Absolutely pure in its design language, the Maison TV by Seongkyeong Son & PDF Haus looks like something Muji would build. The simple white block form with the four detachable legs gives the TV a certain elegance which makes the television look like an object fit for a home, rather than a showroom. The thickness of the TV stems from its inclusive design, which has empty spaces in the back for storing streaming boxes, and even for cable management so that you’re left with a TV that doesn’t have any odd boxes or wires corrupting its beauty. The Maison TV comes with beautiful flush controls on the side, along with a remote that echoes the same style that makes the Maison TV’s design language tick every single box in Rams’ ten commandments of good design!

Nope, that’s not a new sculpture that you have put on your side table, it’s the Folded Cleaning Tool by Jinyoung Noh, Sua Jo & Boram Han. One of the reasons why I like brands like Muji is because they design everyday products that you don’t mind displaying in your living space – in plain view of every guest! This broom and dustpan set is something on these lines. Crafted from two sheets of aluminum, the design has clean lines and smooth curves, giving it the ‘extra appeal’ and worthy of being highlighted, when not in use.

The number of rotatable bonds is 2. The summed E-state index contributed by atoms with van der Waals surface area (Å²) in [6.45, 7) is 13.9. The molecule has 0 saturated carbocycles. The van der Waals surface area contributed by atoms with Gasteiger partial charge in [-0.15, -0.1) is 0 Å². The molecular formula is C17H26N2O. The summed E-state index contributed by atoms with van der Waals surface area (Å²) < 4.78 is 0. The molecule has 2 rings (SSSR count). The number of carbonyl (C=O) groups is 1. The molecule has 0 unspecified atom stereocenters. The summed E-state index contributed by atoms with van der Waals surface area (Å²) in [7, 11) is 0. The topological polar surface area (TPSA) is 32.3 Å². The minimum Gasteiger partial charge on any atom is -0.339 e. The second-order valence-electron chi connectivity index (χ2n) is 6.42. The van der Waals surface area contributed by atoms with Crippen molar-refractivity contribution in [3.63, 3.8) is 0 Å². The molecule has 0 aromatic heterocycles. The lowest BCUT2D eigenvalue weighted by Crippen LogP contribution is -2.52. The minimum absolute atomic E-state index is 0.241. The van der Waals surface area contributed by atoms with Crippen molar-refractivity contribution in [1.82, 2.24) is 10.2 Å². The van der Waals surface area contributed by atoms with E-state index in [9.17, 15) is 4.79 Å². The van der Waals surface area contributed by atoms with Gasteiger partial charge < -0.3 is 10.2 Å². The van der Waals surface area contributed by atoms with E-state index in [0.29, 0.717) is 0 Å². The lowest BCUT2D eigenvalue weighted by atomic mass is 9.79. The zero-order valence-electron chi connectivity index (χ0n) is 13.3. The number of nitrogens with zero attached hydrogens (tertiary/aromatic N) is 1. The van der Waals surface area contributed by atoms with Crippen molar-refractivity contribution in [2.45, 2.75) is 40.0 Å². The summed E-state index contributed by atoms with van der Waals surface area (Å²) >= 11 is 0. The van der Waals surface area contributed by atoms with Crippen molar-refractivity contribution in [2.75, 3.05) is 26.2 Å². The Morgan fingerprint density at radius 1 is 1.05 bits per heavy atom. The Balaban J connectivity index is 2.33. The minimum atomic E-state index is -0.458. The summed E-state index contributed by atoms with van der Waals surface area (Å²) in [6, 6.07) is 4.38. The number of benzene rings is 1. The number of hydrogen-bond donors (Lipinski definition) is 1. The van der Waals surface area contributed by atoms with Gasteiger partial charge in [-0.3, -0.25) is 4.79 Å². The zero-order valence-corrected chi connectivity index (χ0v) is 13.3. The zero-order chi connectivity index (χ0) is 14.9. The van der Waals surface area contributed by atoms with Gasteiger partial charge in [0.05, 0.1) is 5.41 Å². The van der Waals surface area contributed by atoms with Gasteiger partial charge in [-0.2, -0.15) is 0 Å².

What would a Muji power tool look like? It would look like it meant business but still retain an aura of serenity. The Muji power drill concept by Changho Lee takes two contrasting things and wonderfully combines them. The drill’s aesthetic couldn’t embody Muji’s style any more than it already is. The white color scheme and the simple cuboid meets cylinder design brilliantly represents what the Japanese design house stands for. Absolute, unquestioned simplicity!

rotating

wireless charging

I forgive you for mistaking the Wall-Ti Tap Power Strip by Eunsang Lee as a famous CD player by Muji – let’s slide this by as inspiration – the purpose of the power strip is completely different than a music player. Typically, we see long devices with multiple sockets and switches, but the Wall-Ti Tap has an amusing donut form. You are expected to fit the plugs in the inner wall of the circle, while you can wirelessly charge your phone on top of the device. “Unlike the typical cuboid power strips, this power strip has a doughnut-shaped design. The round-shaped power strip can be put vertically, so it reduces the problems of dust getting into the sockets,” explained Eunsang Lee.

Muji’s clear-cut minimal design has garnered hard-core fans around the globe, you can check out more inspirational designs by IKEA here!